Other than Tom Brady and Bill Belichick, no name appeared more often in ESPN’s story of tension in Patriots-land than that of Alex Guerrero, the controversial trainer who has become a business partner and confidant to Brady. Per ESPN, it was Guerrero more than anyone who drove a wedge between Brady and Belichick, angering the coach by turning players against team trainers and declining to treat back-up quarterback Jimmy Garoppolo.
On Friday afternoon, hours after ESPN’s story dropped, Guerrero, who has often been criticized for his unusual medical methods, issued a statement explaining that 1.) He is not a witch doctor and 2.) He “never tried to create divisiveness or conflict.”
I get that many of my beliefs are not mainstream and I know they may differ from others’. But they reflect my experience from over 22 years of practice working with some of the best athletes in the world. I understand that some people may disagree with me about how to treat injuries or how to train in order to maximize potential. I welcome this and think it is normal and healthy in all careers, because it helps everyone learn, grow, and improve.
Throughout my career I have been blessed to work with many remarkable athletes in a variety of sports. With every one of these clients, my only goal has been to help them bring forth positive changes in their body & mind. I have always tried to be respectful of the staff each player answers to, and I have never tried to create divisiveness or conflict. My ultimate goal has always been to do my very best to help the player get back on the field and help their team. I have never had any motive other than that. My approach is and always has been to give people information based on my beliefs — then let them follow their own path toward what they believe works best for them. Ultimately every decision is up to each individual athlete.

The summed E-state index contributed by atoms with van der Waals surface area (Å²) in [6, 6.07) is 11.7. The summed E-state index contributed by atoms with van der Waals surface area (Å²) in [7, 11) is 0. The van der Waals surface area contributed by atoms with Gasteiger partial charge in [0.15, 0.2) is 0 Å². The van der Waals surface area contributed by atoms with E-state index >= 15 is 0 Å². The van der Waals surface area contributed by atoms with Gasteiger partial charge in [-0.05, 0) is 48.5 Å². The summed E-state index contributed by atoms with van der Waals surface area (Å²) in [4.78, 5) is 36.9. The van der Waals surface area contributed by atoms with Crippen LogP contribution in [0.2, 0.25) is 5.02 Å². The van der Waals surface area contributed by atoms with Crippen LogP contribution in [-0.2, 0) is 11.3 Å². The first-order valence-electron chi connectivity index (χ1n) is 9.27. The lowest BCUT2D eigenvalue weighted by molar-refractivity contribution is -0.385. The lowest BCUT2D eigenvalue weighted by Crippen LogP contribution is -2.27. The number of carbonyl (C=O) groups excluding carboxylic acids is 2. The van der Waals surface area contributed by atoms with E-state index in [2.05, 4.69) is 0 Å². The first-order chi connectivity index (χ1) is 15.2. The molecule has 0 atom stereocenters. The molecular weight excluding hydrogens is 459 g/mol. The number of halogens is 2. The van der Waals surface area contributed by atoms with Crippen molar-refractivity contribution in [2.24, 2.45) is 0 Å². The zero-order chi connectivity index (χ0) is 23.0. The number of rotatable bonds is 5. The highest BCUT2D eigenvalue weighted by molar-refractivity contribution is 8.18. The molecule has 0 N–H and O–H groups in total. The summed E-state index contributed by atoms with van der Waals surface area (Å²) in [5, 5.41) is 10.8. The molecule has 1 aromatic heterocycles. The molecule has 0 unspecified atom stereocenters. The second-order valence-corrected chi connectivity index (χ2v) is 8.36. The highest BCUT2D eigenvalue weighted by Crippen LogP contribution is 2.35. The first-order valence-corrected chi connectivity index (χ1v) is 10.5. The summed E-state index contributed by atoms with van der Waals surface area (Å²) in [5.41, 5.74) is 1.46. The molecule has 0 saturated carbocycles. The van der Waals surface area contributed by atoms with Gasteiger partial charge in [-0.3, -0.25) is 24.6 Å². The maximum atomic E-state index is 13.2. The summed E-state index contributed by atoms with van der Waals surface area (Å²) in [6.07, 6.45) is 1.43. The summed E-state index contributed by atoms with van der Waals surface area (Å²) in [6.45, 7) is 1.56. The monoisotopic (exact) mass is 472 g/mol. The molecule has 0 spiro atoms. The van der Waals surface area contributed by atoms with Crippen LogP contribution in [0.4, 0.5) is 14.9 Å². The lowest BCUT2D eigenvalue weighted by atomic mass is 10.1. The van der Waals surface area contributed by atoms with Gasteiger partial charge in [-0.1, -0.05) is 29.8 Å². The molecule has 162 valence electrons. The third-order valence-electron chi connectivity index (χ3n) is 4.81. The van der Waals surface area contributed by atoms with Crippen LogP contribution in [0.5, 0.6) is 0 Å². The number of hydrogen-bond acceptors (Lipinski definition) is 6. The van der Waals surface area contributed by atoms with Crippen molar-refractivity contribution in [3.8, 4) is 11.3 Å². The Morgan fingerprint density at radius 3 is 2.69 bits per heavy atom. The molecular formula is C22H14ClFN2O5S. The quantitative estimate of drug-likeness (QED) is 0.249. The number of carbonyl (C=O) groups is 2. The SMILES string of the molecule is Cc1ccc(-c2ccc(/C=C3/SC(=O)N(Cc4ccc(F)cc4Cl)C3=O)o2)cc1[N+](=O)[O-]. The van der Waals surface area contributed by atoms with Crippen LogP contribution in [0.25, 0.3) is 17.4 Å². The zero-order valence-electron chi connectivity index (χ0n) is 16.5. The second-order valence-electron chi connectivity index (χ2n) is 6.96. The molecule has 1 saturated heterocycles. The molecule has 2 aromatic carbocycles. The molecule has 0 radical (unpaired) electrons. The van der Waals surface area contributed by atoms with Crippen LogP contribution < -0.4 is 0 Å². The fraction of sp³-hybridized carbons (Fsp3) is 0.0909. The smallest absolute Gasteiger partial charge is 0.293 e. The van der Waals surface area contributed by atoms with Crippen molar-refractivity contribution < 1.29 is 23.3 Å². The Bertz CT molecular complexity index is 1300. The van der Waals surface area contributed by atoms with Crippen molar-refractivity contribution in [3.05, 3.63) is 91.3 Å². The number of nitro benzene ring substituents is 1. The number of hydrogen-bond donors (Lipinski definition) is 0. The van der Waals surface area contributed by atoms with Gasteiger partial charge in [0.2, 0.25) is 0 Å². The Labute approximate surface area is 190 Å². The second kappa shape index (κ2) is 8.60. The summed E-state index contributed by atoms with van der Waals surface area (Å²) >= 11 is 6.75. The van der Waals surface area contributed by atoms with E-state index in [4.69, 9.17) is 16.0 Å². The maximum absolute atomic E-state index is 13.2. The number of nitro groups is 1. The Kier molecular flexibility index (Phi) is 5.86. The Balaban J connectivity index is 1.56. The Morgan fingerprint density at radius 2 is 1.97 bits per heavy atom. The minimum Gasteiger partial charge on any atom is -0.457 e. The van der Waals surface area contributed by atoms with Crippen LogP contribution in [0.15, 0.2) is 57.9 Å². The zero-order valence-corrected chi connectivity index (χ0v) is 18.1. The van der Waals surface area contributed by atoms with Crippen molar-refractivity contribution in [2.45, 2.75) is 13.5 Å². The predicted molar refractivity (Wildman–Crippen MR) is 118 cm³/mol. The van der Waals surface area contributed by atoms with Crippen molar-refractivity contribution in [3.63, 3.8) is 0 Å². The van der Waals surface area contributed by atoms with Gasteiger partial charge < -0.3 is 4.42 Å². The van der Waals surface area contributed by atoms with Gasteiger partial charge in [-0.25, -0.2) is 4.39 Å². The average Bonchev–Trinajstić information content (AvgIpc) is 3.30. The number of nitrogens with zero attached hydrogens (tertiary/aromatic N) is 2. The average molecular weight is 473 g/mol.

In the statement, Guerrero went on to explain his friendship with Brady and to thank “Robert Kraft and his coaches and staff” for allowing him to treat their players. He did not mention Belichick by name.
We obviously can’t know for sure whether Guerrero attempted to create divisiveness, but we do know that the Patriots banned him from meetings involving medical records in 2014 and then kicked him off their sideline this past December.
As for the idea that Guerrero’s beliefs are wacky, outrageous and short on factual backing, that’s pretty much beyond debate at this point. He has been sued for fraud and sanctioned by the Federal Trade Commission, and he has repeatedly failed to provide persuasive scientific evidence for the TB12 Method he and Brady have aggressively marketed. Essentially, the guy’s whole career is predicated on the fact Tom Brady is good at football.
The Patriots’ current 17-year run is one of the most impressive in the history of American sports. The fact it could apparently end because of a phony doctor’s feud with a Hall of Fame coach is somewhere between funny and tragic.